I’ve decided to live on-site in a static caravan while the new house is being constructed. The main reasons are:
- Security: Before the old farmhouse was demolished it received some unwelcome attention because of its relatively isolated location. Having a visible presence on-site outside working hours should deter the Bad People from taking too much of an interest while the house is being built.
- Monitoring the Build: Being at the site every day will make it easy for me to keep an eye on the progress of the construction and hopefully spot any issues before it becomes too difficult to correct them.
- Cost: Renting a small house in the area would cost around £600 a month. Over 18 months that’s more than £10,000 and for that money you can buy a perfectly respectable second-hand static caravan.
- Learning more about the Site: By living on-site you get a much better sense of how the weather affects the site, where the noise comes from etc. I don’t expect to change the basic layout of the buildings but the landscape design can be refined with a better understanding of how the site works.
Living in a static caravan on-site seems a fairly common thing for a self-builder to do and there are always one or two caravan companies exhibiting at the big home building shows. One company, Midland Caravans, is based just 10 miles from the site and I found they had a good selection of stock at the right sort of prices. I agreed to buy one of their caravans back in January, just before the sale of my house fell through, and they kept it for me while the sale of the house was re-arranged.
The caravan is a Willerby Villa dating from 2001. 37′ (11.25m) long and 12′ (3.65m) wide with a centre lounge, two bedrooms, two bathrooms, a (plastic coated steel) “tiled” pitched roof, double glazing and central heating. What I realised while viewing various different makes and models is that most of them have a flat inner ceiling even when they have a pitched outer roof. That’s not the case with the Villa and the living / dining / kitchen area has a ceiling that follows the roof line, which gives a much greater feeling of space, especially if you’re as tall as I am.
I didn’t want to leave the caravan unoccupied on-site for too long so I arranged for it to be delivered just a couple of days before moving out of my old house. When mounted on the back of the lorry the roof of the caravan is really rather high off the ground which caused the delivery team some concerns about whether it would fit under the overhanging trees in the lane leading to the site. In the end they decided it would be better to come in from the Aston-on-Trent end of the lane and then reverse down the access track, which worked out OK – it was a bit of a tight squeeze in places but the guys do this all the time.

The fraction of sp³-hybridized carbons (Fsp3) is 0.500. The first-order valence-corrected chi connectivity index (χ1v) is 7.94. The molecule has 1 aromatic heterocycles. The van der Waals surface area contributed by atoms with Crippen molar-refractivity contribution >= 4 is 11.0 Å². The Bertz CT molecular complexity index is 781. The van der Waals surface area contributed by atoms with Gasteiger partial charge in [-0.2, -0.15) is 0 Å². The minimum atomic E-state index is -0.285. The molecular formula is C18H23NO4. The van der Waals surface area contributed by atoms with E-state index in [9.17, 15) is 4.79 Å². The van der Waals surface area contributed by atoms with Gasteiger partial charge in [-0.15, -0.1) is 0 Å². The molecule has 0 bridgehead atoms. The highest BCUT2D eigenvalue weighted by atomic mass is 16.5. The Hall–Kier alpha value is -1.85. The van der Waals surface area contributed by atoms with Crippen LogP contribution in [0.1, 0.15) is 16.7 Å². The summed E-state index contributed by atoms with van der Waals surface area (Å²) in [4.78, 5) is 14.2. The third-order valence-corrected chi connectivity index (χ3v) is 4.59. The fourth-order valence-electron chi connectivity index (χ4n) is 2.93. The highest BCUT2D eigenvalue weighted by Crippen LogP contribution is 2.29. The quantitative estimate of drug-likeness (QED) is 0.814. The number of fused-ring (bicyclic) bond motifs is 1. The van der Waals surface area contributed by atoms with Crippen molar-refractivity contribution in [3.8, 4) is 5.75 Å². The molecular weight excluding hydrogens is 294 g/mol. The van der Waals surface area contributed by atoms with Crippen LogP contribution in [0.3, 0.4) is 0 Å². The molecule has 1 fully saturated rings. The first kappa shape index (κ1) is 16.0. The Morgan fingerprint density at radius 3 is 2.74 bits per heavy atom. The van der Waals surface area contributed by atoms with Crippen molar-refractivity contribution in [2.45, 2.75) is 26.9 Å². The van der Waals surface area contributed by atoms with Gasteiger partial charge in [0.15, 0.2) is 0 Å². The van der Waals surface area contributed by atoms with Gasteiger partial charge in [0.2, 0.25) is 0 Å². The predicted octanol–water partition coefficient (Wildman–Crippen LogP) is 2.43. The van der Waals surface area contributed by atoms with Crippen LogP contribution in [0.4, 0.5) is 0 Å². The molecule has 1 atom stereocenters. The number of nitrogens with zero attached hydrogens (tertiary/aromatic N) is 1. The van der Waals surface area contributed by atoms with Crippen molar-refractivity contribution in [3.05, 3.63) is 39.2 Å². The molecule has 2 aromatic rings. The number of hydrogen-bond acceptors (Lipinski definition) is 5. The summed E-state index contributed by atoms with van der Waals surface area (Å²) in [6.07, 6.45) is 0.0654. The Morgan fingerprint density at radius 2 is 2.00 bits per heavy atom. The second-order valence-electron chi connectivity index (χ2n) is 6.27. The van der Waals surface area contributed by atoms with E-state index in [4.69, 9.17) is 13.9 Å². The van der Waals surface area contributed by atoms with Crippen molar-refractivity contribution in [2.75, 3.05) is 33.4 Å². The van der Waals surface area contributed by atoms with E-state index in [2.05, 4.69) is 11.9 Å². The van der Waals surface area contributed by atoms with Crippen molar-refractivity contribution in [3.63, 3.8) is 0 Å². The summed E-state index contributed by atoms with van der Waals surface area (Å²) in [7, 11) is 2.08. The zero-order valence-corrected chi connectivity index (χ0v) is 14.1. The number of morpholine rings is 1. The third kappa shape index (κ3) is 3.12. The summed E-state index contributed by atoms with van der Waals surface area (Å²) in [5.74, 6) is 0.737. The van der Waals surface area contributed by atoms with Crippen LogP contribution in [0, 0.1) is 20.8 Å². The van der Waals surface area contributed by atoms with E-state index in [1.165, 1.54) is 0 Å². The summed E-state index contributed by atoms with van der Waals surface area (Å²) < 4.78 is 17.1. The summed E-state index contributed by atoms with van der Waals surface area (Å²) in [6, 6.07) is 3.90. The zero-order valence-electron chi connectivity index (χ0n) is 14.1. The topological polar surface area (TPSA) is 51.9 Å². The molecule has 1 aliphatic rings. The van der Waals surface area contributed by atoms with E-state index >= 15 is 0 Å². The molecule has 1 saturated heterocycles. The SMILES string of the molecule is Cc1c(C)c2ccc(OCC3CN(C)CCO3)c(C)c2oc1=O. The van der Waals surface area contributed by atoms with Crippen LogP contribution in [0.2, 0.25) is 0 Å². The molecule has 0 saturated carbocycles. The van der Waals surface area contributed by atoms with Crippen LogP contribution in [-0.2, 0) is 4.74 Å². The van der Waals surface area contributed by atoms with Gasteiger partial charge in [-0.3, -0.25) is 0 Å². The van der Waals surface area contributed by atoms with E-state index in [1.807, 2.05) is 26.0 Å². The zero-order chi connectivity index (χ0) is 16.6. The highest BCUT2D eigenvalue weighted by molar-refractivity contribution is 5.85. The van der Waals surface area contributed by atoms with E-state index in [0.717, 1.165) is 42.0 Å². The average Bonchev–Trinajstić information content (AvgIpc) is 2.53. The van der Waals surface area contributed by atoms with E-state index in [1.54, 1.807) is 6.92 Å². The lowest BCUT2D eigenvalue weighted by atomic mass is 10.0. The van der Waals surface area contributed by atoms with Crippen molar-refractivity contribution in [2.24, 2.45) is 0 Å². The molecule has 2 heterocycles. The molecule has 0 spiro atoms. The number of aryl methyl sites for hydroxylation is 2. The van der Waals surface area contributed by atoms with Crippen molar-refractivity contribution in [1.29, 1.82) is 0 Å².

The delivery lorry has air suspension which means it can be raised and lowered so that the 12′ caravan was able to pass over the 12′ gate posts whereas it would not have fitted between them.
I wanted the static caravan to be well clear of the demolition and building works so it needed to end up about half-way down the site, facing the access track, next to where I had installed the electricity and water supplies.
After unloading from the delivery lorry the caravan needed to be moved into its final position. Although the ground had dried out significantly following the heavy rain in previous weeks it was still a little soft, especially below the surface layer. The total weight of the caravan and all its fixtures and fittings – something like 4 tonnes in total – is resting on 2 wheels so there’s a significant load on each wheel. That caused some problems and the wheels kept sinking into the ground, especially where the trenches had been dug and refilled for the water and electricity services. The delivery team persevered, jacking the caravan up repeatedly and filling the holes under the wheels so that by the end of the afternoon it was finally in the right position.
The biggest annoyance for me was that one of the drain valves for the central heating pipes was in an “accessible” (also known as “exposed”) location under the caravan and the plastic pipe fitting got broken so the central heating system that had been carefully filled with antifreeze and corrosion inhibitor drained out and couldn’t be used until the pipework was repaired and the system refilled.
It was very clear that had the ground been even a little wetter it would have been impossible to position the caravan without having laid some hard-standing for both the final location and the route from the unloading point, so from that point of view it was just as well the delivery got delayed until March. Since the caravan is only a temporary feature I really didn’t want to have to build a big concrete pad to put it on.